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Discussion Starter · #1 ·
Went back to the range today with my SA M1A Loaded to try some new loads... I completed the 1.5 MOA challenge in this forum a while ago with this rifle but just barely made it in the Plastic stock it came in. The load I was using was a generic H4895 40.5 grain load with Hornady match 168 grain bullets that I first tried and worked fairly well in the plastic stock from SA but not consistent results.
I decided to get a USGI wood stock to play with as I wanted to see if I could do the glass bedding but wanted to try it "as is" first.
Cleaned up the stock and played with shimming the action to get better tension on the barrel, first shots were disapointing to say the least.
Decided to try the IMR 3031 that was working well in the Norinco M14S to see what I could do and was getting mixed results over the last few trips, would get 3 groups under 1.5 then a 1.704 and a 1.8 group??
Still not bad but expected/ hoped for better so decided to do some load testing. 39.5 grains IMR 3031 was Horrible.....(.902 to 2.943)
39.7 seems to be the magic number though, 5 shot groups were .405, 1.355, 1.122, 1.322, and 1.310 average of .839
I think the rifle may have needed to settle in it's new stock though so will try the 39.5 grain load again. (notice the red neck cardboard shims in the front of the action to see if I could get better groups with more barrel tension!!)
 

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Your experience echos mine; the really flexible plastic SAI stock on my scout shot OK but my groups improved immediately with a wood stock that I bought thru the CMP.

Nice shooting! Better than I can do.
 

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Discussion Starter · #6 ·
Your experience echos mine; the really flexible plastic SAI stock on my scout shot OK but my groups improved immediately with a wood stock that I bought thru the CMP.

Nice shooting! Better than I can do.
Thanks nitesite,
I'm usually quite pleased with my groups when I have the scope on the rifle. (I realllly suck with iron sights)...but after this group now I'm afraid to shoot it again and get my usual 1 1/2 inch groups with the occasional 2 inch plus group that keeps me humble and makes me grumble. GI
Hoping that the new reload recipe and the stock combination will hold things together for a while at least.
I can't shoot off hand to save my life, I spend my time doing bench rest with all my rifles so have had lots of practise with this.
Rodney
 

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Discussion Starter · #7 ·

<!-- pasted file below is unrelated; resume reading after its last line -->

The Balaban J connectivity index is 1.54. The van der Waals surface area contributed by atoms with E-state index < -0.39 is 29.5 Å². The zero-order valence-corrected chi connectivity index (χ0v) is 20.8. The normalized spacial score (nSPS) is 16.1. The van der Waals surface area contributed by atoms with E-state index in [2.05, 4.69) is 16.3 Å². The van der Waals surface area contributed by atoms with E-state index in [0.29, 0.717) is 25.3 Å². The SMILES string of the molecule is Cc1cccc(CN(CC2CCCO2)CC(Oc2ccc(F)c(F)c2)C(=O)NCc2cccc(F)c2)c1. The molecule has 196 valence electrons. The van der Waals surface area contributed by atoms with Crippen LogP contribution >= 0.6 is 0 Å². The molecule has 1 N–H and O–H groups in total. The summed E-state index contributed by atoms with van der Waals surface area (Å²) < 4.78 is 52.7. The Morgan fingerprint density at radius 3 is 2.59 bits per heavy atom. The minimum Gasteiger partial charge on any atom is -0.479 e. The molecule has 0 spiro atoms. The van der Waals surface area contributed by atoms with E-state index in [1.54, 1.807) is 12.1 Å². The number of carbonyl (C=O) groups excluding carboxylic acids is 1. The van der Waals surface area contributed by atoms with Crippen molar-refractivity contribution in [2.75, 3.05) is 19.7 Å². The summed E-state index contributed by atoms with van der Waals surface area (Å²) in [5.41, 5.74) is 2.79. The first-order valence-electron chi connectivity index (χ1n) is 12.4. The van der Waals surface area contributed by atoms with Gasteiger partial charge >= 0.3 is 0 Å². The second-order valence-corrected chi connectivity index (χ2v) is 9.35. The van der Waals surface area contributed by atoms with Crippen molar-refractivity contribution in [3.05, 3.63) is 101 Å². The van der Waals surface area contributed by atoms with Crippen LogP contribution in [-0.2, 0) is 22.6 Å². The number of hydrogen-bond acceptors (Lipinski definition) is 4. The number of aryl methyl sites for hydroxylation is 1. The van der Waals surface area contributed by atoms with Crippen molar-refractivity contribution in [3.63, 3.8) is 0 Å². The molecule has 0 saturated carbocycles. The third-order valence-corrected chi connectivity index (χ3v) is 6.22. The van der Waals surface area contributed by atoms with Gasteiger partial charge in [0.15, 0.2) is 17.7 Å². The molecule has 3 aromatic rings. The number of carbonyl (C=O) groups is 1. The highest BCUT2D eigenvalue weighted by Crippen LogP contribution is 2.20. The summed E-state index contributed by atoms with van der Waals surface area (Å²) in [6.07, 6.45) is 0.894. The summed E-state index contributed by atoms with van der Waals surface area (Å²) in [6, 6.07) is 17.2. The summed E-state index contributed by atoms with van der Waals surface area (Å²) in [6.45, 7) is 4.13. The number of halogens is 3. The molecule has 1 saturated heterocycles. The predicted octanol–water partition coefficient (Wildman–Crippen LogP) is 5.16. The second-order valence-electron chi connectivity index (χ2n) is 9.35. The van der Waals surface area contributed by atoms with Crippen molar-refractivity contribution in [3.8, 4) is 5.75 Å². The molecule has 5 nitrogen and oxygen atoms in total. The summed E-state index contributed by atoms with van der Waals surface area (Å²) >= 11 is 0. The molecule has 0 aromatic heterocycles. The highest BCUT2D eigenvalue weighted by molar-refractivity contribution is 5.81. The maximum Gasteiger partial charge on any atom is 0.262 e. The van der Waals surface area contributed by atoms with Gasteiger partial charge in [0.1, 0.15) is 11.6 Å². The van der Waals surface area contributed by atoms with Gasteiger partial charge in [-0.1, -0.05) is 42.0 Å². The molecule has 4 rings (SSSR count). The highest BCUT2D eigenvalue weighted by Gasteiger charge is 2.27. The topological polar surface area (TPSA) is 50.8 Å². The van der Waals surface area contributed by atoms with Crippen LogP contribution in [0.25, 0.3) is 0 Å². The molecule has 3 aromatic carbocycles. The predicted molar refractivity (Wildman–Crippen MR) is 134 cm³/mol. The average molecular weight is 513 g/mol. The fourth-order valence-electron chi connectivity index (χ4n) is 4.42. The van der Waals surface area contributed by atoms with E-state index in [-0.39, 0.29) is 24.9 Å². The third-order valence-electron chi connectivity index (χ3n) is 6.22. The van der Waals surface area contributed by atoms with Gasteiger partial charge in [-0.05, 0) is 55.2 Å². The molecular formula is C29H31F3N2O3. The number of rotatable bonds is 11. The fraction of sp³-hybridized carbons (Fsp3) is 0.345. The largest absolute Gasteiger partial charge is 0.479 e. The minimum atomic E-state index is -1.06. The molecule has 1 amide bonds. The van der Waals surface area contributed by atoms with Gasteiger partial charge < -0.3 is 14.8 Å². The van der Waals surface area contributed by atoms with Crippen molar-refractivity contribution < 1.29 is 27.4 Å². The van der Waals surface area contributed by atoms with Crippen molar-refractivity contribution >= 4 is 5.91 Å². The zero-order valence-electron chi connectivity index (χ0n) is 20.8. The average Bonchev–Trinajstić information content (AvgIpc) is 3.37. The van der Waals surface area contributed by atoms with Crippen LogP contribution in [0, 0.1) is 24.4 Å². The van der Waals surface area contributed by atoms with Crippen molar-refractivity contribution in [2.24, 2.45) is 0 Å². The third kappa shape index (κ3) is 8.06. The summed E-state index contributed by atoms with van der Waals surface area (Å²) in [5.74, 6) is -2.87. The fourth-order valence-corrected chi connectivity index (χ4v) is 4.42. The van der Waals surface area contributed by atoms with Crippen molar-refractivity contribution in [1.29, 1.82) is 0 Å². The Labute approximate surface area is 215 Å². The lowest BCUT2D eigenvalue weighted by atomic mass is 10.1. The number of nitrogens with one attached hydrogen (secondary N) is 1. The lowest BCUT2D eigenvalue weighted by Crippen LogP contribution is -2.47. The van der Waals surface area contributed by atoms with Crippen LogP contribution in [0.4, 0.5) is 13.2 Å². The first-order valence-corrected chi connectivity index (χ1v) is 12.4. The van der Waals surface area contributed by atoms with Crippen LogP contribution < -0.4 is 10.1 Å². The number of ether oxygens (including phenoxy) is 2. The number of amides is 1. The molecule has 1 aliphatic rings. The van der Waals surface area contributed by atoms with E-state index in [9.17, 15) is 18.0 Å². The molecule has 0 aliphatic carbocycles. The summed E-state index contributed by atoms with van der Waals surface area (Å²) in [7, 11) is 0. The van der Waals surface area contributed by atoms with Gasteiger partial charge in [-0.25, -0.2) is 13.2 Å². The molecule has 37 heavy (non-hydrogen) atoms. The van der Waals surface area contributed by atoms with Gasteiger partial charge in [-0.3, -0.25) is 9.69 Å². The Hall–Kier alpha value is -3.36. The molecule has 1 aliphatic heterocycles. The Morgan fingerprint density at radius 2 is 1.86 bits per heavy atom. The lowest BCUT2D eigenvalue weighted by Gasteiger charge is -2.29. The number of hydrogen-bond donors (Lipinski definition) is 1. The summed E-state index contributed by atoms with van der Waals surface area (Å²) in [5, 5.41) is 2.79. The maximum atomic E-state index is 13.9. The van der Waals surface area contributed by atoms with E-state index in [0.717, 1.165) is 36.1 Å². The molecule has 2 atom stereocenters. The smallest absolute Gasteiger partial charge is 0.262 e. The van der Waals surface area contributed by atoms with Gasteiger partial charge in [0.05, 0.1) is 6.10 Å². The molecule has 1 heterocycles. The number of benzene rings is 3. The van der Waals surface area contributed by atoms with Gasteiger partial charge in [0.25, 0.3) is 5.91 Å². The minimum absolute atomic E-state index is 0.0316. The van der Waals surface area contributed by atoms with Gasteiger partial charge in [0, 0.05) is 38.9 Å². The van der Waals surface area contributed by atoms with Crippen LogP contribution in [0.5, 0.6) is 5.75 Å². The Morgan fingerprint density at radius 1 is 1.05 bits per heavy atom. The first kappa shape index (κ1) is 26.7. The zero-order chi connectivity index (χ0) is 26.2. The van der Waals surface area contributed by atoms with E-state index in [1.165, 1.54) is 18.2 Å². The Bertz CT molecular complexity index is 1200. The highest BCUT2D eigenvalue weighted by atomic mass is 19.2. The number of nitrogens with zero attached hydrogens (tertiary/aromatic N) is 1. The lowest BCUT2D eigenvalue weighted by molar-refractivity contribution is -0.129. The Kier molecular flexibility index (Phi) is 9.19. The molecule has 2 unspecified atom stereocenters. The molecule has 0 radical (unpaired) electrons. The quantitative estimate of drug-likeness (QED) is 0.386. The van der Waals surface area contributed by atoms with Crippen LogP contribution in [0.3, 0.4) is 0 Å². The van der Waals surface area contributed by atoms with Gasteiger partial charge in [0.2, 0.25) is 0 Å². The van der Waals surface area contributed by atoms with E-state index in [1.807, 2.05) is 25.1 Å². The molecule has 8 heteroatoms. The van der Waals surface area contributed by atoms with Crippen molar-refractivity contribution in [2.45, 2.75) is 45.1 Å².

M1A likes dirty barrel!

Cleaned the rifle a couple of weeks ago and it was not very happy with that! Groups opened up a bit with 5 out of 10 groups being over 1.5 inches.
Better results this weekend with a fouled barrel. Average group size for 10 - 5 shot groups was 1.08 inches. Only 1 group at 1.933 inches, the other 9 groups all under 1.5 with five groups under 1 inch. Sure happy I decided to try a wood stock, seems the rifle is much more consistent with some downpressure on the barrel!
I ran out of the Hornady match 168 grain bullets so loaded 15 of the 178 grain Sierra Matchking just for fun. The powder charge is the same as the Hornady 168 grain at 39.7 grains IMR 3031as it is still below maximum.Groups were .673, 1.075, and 1.471.
Still need to find some of the 125 grain speer bullets to try, found out that they are only a dollar less per box here than the Hornady bullets though.
One interesting thing I have noticed is that my groups also now seem to be more consistent in point of impact compared to before with the other stock?
Rodney
 

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Your groups are decent to good, borderline great for a semi-auto. An out of the box semi, regardless of the model/class i.e. standard, loaded, stainless barrel etc etc is always going to shoot like this. Hell even super match grade semi-autos will not be perfect. This is why gunsmiths for the olympics and or military custom shop armorers are essentially the same people. If you want to really really tighten up your groups, you can.

Use 147gr and then some 168gr in the rifle then go from there, go see an expert custom armorer from a military unit or the national team. Sit down and discuss what exactly is going on with the 147gr and with the 168gr. Bedding, lugging, new much heavier fiberglass stock(USMC shooting team camo)type. Super match front/rear hooded sights, match trigger pack and a heavy barrel, stainless or carbon steel(blued). These could all be potential options towards your rebuild.

Remember it's not a bolt action rifle with much less moving parts. It's a semi-automatic with many gaps, loose tolerances, moving parts and pieces and lighter hardware all over.

If you truly want accuracy out of the box? Buy a Remington Model 700 PSS(Police Sniper) in .308. Attach Leupold rings and a one piece base on it, a scope of your choosing, 10X is my choice. Old school bore sight it, buy removing the bolt, looking down the barrel at a 100 yard target and aligning the crosshairs with what you're seeing through the bore chamber area. You'll center mass hit the 10 ring the first shot out if you take your time and do it right. Start with 147gr military ammo first, then progress onto heavier loads 168-172gr if you want.